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Related to Densimeter: densitometer


An instrument which measures the density or specific gravity of a liquid, gas, or solid. Also known as densitometer; density gage; density indicator; gravitometer.
McGraw-Hill Dictionary of Scientific & Technical Terms, 6E, Copyright © 2003 by The McGraw-Hill Companies, Inc.
The following article is from The Great Soviet Encyclopedia (1979). It might be outdated or ideologically biased.



an instrument for continuous or batch measurement of the density of substances during their production or processing; built into production lines or equipment. Densimeters for measuring the density of liquids, which are the most common, are divided into float, balance, hydrostatic, radioisotope, vibration, and ultrasonic types, according to their principle of operation. A group of devices for measuring the concentrations of solutions—alcoholometers, saccharometers, oil pycnometers, and lactometers for measuring the fat content of milk—are similar to densimeters.

Float densimeters are constructed with a free float, which is a constant-mass hydrometer, or with a submerged float, which is a constant-volume hydrometer. The error of densimeters of this group is ±(0.2–2) percent of the range of measurement, depending on the design.

Balance densimeters are based on the continuous weighing of a certain volume of liquid. The error of such densimeters is ±(0.5–1) percent. In hydrostatic densimeters, the difference Δρ in the pressures of two columns of liquid of different heights is a measure of the density ρ:Δp = ρgh, where g is the acceleration due to gravity and h is the difference in height of the columns. The value of Δρ is measured directly by pressure sensors or as the difference in pressures required to force out bubbles of a gas (air) in the liquid at various depths. The error of such densimeters reaches ±(2–4) percent of the range of measurement.

The operation of radioisotope densimeters is based on measurement of the change in intensity of a beam of gamma or beta rays as a result of their absorption or dispersion by a layer of liquid (the attenuation of the beam for a given thickness of the layer is determined by the density of the liquid). The error of radioisotope densimeters is of the order of 2 percent of the range of measurement.

The sensor of a vibration densimeter contains a body (a hollow cylinder, a plate, or a tuning fork) to which vibrations are imparted from without. The resonance frequency of the vibrations of the body in the substance is determined; the frequency decreases with increasing density of the substance tested. The error of vibration densimeters is ±(1–2) × 10-4 g/cm3.

The operation of an ultrasonic densimeter is based on the dependence of the speed of sound c in a medium on the density of the medium: Densimeterwhere β is the coefficient of adiabatic compressibility of the liquid. The error of such densimeters is about 2-5 percent of the range of measurement.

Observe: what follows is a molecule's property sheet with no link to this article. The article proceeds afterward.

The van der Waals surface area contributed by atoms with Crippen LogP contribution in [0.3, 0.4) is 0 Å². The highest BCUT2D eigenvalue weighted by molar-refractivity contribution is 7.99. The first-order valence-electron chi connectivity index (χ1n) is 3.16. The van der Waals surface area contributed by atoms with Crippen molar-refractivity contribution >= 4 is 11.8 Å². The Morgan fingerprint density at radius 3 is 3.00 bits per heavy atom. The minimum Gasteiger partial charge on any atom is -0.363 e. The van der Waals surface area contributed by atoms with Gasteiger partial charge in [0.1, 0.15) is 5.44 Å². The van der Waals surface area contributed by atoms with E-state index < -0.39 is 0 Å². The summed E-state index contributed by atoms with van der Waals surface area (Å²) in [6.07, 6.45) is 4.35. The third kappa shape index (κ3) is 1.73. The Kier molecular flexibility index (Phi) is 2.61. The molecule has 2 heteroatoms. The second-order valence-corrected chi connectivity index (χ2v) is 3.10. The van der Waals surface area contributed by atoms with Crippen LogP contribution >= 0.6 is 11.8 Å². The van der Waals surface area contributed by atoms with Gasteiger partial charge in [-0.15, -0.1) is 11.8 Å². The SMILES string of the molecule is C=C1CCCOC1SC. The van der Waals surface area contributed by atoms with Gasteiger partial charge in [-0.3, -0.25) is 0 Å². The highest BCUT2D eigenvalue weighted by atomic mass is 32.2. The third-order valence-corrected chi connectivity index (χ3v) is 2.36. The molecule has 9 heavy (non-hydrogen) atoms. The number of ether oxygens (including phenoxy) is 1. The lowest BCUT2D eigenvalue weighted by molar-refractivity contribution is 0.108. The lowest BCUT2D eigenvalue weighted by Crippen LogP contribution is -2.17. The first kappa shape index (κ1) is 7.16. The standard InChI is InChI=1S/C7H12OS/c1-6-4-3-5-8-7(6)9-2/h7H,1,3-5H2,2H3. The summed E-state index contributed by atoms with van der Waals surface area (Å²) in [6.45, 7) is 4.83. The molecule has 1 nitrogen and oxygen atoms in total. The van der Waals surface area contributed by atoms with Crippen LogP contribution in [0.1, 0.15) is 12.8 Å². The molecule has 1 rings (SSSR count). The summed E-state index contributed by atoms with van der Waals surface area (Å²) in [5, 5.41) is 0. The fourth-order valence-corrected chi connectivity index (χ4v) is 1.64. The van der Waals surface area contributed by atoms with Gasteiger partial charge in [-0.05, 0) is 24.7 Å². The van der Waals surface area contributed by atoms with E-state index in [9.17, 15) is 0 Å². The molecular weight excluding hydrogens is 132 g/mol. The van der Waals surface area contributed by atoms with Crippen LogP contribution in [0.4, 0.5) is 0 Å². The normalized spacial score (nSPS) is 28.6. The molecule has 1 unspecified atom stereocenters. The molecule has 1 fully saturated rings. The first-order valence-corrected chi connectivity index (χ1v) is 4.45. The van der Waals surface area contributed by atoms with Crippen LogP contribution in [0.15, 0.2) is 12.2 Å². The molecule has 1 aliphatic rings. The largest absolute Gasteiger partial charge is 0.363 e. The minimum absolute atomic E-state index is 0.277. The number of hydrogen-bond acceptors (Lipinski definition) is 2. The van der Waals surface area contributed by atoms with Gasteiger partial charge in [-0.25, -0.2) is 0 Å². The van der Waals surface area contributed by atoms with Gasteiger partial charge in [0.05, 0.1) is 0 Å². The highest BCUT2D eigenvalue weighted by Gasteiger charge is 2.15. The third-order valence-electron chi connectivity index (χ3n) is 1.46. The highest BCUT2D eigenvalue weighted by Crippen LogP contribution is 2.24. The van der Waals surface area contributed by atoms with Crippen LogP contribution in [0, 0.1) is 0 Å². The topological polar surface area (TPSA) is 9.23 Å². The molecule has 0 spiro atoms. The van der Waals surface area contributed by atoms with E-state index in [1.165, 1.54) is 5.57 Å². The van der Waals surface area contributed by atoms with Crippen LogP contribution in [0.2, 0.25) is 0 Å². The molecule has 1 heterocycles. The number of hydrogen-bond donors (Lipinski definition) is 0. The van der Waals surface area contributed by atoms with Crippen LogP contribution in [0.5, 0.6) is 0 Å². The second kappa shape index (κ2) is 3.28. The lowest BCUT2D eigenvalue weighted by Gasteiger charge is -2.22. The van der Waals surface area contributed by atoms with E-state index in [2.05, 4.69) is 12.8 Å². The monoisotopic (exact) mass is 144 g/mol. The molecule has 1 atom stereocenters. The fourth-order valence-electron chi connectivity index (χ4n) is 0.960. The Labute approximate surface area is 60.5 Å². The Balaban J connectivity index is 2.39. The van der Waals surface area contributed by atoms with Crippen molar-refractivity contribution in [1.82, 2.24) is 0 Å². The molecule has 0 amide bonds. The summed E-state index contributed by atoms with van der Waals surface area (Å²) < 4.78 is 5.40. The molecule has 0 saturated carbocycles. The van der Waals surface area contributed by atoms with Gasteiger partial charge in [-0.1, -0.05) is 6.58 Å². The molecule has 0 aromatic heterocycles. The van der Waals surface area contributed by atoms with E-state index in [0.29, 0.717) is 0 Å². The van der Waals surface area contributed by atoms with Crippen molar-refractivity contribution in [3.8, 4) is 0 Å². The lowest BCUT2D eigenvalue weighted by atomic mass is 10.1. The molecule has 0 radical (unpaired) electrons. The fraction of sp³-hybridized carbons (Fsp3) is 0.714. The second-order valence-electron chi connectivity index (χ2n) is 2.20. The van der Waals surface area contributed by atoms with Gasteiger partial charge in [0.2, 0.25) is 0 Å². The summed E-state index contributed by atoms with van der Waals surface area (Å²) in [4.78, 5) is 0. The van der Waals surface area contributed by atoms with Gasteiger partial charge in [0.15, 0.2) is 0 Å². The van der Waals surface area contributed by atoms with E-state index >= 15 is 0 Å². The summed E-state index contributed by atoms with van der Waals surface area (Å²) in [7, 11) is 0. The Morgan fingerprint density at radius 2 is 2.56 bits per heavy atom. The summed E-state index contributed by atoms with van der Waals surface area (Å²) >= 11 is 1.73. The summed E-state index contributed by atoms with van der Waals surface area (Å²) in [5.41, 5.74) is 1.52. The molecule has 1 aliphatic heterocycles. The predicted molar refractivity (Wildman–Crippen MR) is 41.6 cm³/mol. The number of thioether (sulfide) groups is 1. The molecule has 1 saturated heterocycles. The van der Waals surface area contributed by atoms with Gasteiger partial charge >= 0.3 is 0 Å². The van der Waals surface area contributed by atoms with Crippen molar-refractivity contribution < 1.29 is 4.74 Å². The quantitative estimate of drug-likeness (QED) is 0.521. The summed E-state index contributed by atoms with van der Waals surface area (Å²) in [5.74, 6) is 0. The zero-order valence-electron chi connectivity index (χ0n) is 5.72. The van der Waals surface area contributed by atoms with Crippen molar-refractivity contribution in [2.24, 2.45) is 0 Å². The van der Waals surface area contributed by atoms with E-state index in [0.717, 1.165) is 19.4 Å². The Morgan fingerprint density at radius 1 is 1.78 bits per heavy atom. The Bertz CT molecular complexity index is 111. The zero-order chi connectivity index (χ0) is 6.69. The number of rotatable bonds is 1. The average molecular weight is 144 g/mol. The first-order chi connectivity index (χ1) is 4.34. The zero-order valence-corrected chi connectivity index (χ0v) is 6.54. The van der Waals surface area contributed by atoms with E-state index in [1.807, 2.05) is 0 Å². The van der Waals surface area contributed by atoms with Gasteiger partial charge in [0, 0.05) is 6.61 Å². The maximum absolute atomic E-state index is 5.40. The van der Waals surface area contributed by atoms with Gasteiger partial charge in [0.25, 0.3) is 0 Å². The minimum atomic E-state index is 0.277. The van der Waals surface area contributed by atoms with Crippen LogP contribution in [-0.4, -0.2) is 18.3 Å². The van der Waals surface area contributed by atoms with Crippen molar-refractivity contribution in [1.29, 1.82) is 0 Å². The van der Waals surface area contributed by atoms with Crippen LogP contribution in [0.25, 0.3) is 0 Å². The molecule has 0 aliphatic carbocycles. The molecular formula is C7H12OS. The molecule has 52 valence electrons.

Radioisotope, ultrasonic, vibration, and a number of other methods may be used to determine the density of solids and gases.


Kivilis, S. Sh. “Pribory dlia izmereniia plotnosti zhidkostei i gazov.” In Priborostroenie i sredstva avtomatiki, vol. 2, book 2. Moscow, 1964.
Izmerenie massy, ob”ema i plotnosti Moscow, 1972.
Glybin, I. P. Avtomaticheskie plotnomery. Kiev, 1965.


The Great Soviet Encyclopedia, 3rd Edition (1970-1979). © 2010 The Gale Group, Inc. All rights reserved.


i. An instrument for measuring the density or specific gravity of fuel. Also called a densimeter.
ii. An instrument for measuring the optical density (photographic transmission, photographic reflection, visual transmission, etc.) of a material, generally of a photographic image.
An Illustrated Dictionary of Aviation Copyright © 2005 by The McGraw-Hill Companies, Inc. All rights reserved
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The wines were analyzed for density (g [mL.sup.-1]), in densimeter Mettler[R] model KEM DA310; alcohol content (%, v/v) by distillation of the alcohol in wines; total acidity (meq [L.sup.-1]) by titration with 0.1 N of NaOH in the presence of 1% phenolphthalein; volatile acidity (meq [L.sup.-1]) after distillation and subsequent titration with 0.1 N of NaOH, in the presence of phenolphthalein; fixed acidity (meq [L.sup.-1]) obtained by difference between the total acidity and volatile acidity; and pH in pH meter, calibrated with pH buffer solutions pH 3.0 and 7.0 (BRASIL, 2005).
Fermented broth was centrifuged at 3,400rpm for 5 minutes and the supernatant was analysed for pH using a digital pH-meter; for total residual reducing sugars (g 100[mL.sup.-1]), by the method of dinitrosalycilic acid after hydrolysis of the sample with hydrochloric acid (MILLER, 1959); for alcohol concentration, determined in a digital densimeter Anton-Paar (g 100[mL.sup.-1]) in the hydroalcoholic solution obtained by samples distillation.
For determination of physical and chemical characteristics of milk, the following analyses were conducted in triplicate: density at 15[degrees]C, by thermo lacto densimeter Queolne; pH, by digital pH meter Tecnopon; and ashes, by the elimination of organic matter at 550[degrees]C.